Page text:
Beckett cleared his throat. "Should we send a burial detail?" At the look on the team's face, he hastened to add, "I'm sure some of my people would be willing to go."

Teyla was pounding her field shovel into the frozen clay; making little, if any, impact. Sheppard knelt down beside her and gently grasped her wrist, finally causing her to pause. "The ground's frozen, Teyla, we'll never be able to dig out enough with just our field shovels," he said, gently. She gave him a shattered look but said nothing.

Looking around, Ford said, "We can't just leave them here, Sir."

Empathizing with them, Sheppard hesitated.

"We'll cremate them," said McKay, his voice uncharacteristically soft.

Sheppard shot him a grateful glance.

They gathered up all the small fragile forms, wrapping them in what blankets they could find and laying them inside the largest of the thatched buildings. Teyla fashioned a torch and laid it against the edge of the building. She watched as the fire crept up the sides, then threw the torch through the door of the hut and walked towards the Stargate without so much as a backward glance. Ford followed her a few seconds later. McKay and Sheppard waited a little longer, waiting until the flames licked skyward. John turned, meeting Rodney's eyes, and in mutual agreement they left to join their teammates. A light snow began to fall.

"There's no need," said Sheppard, quietly. "We took care of it."

Deciding to close an obviously painfully subject for the moment, Weir moved on to their next item on the agenda. "Very well. I believe you had some handouts, Major?"

The stack of paper in front of him diminished as Sheppard spun the copies across the slick table to each person. "They're military hand signals. I'd like all the department heads to post these and to make sure their people memorize them. I've just included the bare basics."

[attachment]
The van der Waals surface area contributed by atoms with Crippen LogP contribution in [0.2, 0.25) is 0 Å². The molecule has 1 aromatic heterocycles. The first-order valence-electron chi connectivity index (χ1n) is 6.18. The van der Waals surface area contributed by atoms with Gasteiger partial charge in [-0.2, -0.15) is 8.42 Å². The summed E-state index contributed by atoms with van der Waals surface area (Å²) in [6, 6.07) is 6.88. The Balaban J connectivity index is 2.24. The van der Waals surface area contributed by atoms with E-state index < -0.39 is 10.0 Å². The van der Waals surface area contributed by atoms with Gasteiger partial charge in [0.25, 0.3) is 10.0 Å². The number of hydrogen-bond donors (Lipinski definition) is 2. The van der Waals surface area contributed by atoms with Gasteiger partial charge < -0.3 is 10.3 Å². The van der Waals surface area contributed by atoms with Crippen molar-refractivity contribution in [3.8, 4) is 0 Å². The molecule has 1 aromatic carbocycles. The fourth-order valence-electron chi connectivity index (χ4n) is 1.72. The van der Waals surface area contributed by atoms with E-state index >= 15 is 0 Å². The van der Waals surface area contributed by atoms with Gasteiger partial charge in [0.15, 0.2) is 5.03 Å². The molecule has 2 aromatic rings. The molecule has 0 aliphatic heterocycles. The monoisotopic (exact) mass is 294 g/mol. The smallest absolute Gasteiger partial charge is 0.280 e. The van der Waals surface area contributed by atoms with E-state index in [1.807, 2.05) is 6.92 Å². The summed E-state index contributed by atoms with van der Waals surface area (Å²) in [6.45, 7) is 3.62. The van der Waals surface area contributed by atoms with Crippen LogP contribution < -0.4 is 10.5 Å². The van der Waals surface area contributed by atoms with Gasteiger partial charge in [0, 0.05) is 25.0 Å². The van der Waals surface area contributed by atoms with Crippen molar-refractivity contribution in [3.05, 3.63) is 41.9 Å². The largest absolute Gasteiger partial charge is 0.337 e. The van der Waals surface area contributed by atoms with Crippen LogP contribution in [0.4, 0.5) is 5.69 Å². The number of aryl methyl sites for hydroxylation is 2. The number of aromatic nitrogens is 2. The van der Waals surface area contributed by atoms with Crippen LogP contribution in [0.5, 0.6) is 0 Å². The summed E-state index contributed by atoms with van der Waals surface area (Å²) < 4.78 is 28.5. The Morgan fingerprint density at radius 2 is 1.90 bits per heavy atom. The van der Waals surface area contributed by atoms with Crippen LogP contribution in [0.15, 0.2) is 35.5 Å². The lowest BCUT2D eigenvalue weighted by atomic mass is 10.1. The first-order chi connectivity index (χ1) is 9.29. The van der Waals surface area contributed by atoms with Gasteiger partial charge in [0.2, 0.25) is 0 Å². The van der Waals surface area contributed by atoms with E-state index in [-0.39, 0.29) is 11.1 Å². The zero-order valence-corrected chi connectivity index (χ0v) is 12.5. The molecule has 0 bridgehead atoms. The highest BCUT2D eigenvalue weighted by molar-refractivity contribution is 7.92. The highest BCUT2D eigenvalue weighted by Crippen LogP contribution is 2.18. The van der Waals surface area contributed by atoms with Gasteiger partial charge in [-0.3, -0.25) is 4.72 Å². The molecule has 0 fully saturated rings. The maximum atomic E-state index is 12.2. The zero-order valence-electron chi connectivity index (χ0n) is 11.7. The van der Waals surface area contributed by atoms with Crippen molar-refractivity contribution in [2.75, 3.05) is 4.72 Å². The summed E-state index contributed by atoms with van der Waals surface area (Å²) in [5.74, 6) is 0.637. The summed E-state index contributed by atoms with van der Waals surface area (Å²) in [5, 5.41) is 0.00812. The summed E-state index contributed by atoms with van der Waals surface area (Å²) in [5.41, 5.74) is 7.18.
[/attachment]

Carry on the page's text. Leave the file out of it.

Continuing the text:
"Is this really necessary," whined Kavanagh.

Sheppard fought for patience and managed to answer pleasantly, "I hope not, but if the Wraith invade Atlantis…"

"I agree," said Weir, immediately backing him up. "There's certainly no harm in it, and it could prove useful." She looked around at the various department heads to see if they agreed and found herself surprised by the intense look on Carson's face.

"Dr. Beckett?" When he didn't respond immediately, she tried again a little more loudly, "Carson?"

He continued to stare strangely at the paper. "It's blurry."

Weir frowned slightly and shot a bemused glance at Sheppard.

"It's been copied a few times," the Major explained. "This is probably the third or fourth generation."

"Copies are never as good as the originals," the doctor said half to himself. By this time, several others around the table were exchanging confused glances.

Sheppard frowned uncertainly. "I can get you a clearer copy if you need it?"

"What?" Beckett asked, shaking off his reverie and suddenly realizing he had become the center of attention. "Oh, no, sorry son, this is fine." Sheepishly, he returned his attention back to Dr. Weir.

"Okaaay," Elizabeth shuffled the papers in front of her. "Next topic…"

oOo

Meeting adjourned, the majority of the morning's attendees made their way to the mess hall to have lunch before returning to their respective departments. One notable exception was Teyla, whom Markham had ferried over to the mainland along with some much needed supplies. She had felt the need to reconnect to her people after witnessing such horror, and also hoped someone in her village might be able to provide a clue to understanding why the Wraith's feeding pattern had changed.

McKay and Beckett were most of the way through their meal, their long-standing argument gaining a familiar momentum. As if sensing impending doom, most the others had found tables elsewhere in the mess hall.

"No, Rodney." Beckett continued to eat, obstinately refusing to give the scientist his full attention.